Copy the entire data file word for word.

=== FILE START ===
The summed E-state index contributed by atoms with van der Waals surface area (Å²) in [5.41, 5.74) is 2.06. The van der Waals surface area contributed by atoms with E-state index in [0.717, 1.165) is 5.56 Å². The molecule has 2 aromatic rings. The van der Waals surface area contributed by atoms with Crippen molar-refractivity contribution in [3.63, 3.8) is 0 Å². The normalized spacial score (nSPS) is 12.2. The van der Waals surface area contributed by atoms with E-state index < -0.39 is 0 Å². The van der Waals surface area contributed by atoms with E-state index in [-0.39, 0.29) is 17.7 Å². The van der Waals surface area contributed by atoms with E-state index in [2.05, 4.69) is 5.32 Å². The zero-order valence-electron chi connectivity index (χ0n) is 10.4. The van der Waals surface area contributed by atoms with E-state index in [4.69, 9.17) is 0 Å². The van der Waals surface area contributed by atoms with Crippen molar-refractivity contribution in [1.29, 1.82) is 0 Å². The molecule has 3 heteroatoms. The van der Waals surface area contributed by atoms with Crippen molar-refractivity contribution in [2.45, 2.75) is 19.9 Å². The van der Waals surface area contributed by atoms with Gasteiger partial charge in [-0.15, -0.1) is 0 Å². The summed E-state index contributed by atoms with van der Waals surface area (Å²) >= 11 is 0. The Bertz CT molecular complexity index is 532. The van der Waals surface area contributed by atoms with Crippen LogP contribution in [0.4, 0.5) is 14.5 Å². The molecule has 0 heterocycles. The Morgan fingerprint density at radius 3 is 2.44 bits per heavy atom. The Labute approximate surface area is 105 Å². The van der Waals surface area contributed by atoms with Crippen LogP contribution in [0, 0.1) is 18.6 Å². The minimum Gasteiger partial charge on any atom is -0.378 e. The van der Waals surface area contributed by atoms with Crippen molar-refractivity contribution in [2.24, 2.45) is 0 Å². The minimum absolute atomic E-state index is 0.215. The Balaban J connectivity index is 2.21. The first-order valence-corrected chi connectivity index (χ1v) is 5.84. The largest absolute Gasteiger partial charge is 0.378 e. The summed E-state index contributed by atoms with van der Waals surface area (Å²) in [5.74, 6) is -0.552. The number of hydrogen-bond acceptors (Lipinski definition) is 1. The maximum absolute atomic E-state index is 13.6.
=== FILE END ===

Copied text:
The summed E-state index contributed by atoms with van der Waals surface area (Å²) in [5.41, 5.74) is 2.06. The van der Waals surface area contributed by atoms with E-state index in [0.717, 1.165) is 5.56 Å². The molecule has 2 aromatic rings. The van der Waals surface area contributed by atoms with Crippen molar-refractivity contribution in [3.63, 3.8) is 0 Å². The normalized spacial score (nSPS) is 12.2. The van der Waals surface area contributed by atoms with E-state index < -0.39 is 0 Å². The van der Waals surface area contributed by atoms with E-state index in [-0.39, 0.29) is 17.7 Å². The van der Waals surface area contributed by atoms with E-state index in [2.05, 4.69) is 5.32 Å². The zero-order valence-electron chi connectivity index (χ0n) is 10.4. The van der Waals surface area contributed by atoms with E-state index in [4.69, 9.17) is 0 Å². The van der Waals surface area contributed by atoms with Crippen molar-refractivity contribution in [1.29, 1.82) is 0 Å². The molecule has 3 heteroatoms. The van der Waals surface area contributed by atoms with Crippen molar-refractivity contribution in [2.45, 2.75) is 19.9 Å². The van der Waals surface area contributed by atoms with Gasteiger partial charge in [-0.15, -0.1) is 0 Å². The summed E-state index contributed by atoms with van der Waals surface area (Å²) >= 11 is 0. The Bertz CT molecular complexity index is 532. The van der Waals surface area contributed by atoms with Crippen LogP contribution in [0.4, 0.5) is 14.5 Å². The molecule has 0 heterocycles. The Morgan fingerprint density at radius 3 is 2.44 bits per heavy atom. The Labute approximate surface area is 105 Å². The van der Waals surface area contributed by atoms with Crippen LogP contribution in [0, 0.1) is 18.6 Å². The minimum Gasteiger partial charge on any atom is -0.378 e. The van der Waals surface area contributed by atoms with Crippen molar-refractivity contribution in [2.24, 2.45) is 0 Å². The minimum absolute atomic E-state index is 0.215. The Balaban J connectivity index is 2.21. The first-order valence-corrected chi connectivity index (χ1v) is 5.84. The largest absolute Gasteiger partial charge is 0.378 e. The summed E-state index contributed by atoms with van der Waals surface area (Å²) in [5.74, 6) is -0.552. The number of hydrogen-bond acceptors (Lipinski definition) is 1. The maximum absolute atomic E-state index is 13.6.